IMAGINE your neighbor is rich, foreign, and tactless. During family quarrels, he shows up with unsolicited advice. Social and professional ties make him impossible to ignore. Your kids love to hang out at his house and go shopping at his chain of retail stores. You own television and car factories, but you are dependent on him because he buys 70 percent of your products. A few years ago, he took over a chunk of your backyard without permission, and you were powerless to stop him.
Mexicans don't have to imagine that neighbor. From their perspective, it sits just north of the Rio Grande. What is unusual is that, for the first presidential vote in its history, Mexico is opening its back gate and grudgingly inviting its Yankee neighbor -
among others - over to watch.
History has taught Mexico to guard its sovereignty jealously. Incursions by everyone from conquistadors to gringos are unforgivable sins as taught in school.
But just as President Carlos Salinas de Gortari was convinced the North American Free Trade Agreement (NAFTA) was a political compromise necessary for economic advancement, he apparently sees the arrival of non-Mexican electoral observers as necessary to give the elections an imprimatur of credibility.
For most of its 65 years in power, the ruling Institutional Revolutionary Party did not much care what the world thought about its questionable electoral practices. But Mr. Salinas wants Mexico to be a ``first world'' nation. NAFTA is one step toward that goal. NAFTA and this January's rebel uprising in southern Mexico have turned a bright, judgmental spotlight on Mexico.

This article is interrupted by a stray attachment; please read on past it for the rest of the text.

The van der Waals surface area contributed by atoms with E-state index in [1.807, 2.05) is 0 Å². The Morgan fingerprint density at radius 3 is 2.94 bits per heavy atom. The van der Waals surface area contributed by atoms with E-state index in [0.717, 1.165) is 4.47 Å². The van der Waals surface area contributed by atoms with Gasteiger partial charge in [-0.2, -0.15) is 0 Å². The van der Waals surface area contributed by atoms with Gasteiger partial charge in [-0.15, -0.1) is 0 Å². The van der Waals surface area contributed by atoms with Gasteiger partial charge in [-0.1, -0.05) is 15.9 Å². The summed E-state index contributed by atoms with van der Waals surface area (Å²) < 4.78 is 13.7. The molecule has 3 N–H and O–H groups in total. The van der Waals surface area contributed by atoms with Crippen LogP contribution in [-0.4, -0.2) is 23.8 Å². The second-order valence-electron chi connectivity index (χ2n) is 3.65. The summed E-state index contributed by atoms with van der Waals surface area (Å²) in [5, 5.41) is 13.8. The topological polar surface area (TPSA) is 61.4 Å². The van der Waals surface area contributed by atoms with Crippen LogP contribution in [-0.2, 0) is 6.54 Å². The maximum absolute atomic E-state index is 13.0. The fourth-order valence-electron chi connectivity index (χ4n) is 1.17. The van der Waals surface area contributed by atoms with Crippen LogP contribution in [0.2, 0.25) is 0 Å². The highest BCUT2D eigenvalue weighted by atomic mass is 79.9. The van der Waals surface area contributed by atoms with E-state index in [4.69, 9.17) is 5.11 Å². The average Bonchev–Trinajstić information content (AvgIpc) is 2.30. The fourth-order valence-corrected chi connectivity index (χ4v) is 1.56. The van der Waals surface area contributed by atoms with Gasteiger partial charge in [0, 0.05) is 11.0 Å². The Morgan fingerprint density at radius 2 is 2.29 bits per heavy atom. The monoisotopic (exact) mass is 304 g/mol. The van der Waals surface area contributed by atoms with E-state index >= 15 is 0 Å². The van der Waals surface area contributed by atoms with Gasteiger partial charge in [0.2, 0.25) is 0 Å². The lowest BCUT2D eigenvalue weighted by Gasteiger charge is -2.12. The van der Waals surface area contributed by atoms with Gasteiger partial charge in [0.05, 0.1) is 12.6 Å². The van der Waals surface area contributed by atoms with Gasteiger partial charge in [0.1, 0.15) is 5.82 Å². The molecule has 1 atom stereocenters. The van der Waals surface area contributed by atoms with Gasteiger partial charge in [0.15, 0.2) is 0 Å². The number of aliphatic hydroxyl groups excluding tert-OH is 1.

US Ambassador James Jones has made it clear that clean elections on Aug. 21 will attract US investors; fraudulent ones will discourage them. And the calls for democracy by Zapatista rebel leader Subcommander Marcos have struck a chord with Mexicans tired of repression and feudal justice. One response to the Zapatistas has been a last-minute flurry of electoral reforms.
The first breach in the sacred political wall of sovereignty came with the arrival of 50 UN technical advisers. These are not, as Mexican officials are at pains to point out, observers. They are only assisting the government and a network of Mexican citizen observer groups, which hope to field 100,000 poll watchers on election day. Ironically, many Mexican groups are receiving US funding.
But the United Nations is one thing. Allowing just anyone from the US to peer over Mexican shoulders is another matter. There have been months of nationalistic teeth gnashing over Article 33 of the Mexican Constitution, which states: ``Foreigners can in no way interfere in political matters of the country.''
Last month, the General Council of the Federal Electoral Institute unanimously (but lamentably, as one council member said) decided to allow electoral visitors. In some countries, foreign observers have access to voter lists, can question officials, and conduct research. Not here. The rule is ``look but don't touch.'' All will be required to register with the government. The registration process is going slowly due to bureaucratic snags. An estimated 1,000 electoral ``visitors,'' mostly from the US and Canada, are expected.
The combination of foreign and domestic observers could produce more honest results, leading to greater investment. But lingering suspicions and national pride make it hard for even the most ardent champions of democracy to accept the change. ``I don't like it,'' says Margarita, a Mexico City school teacher. ``It's like we're inviting somebody to referee my family fights. It's my family. Nobody else's opinion should matter. Besides, the US has always influenced our elections. I don't know how.... But we know they do it.''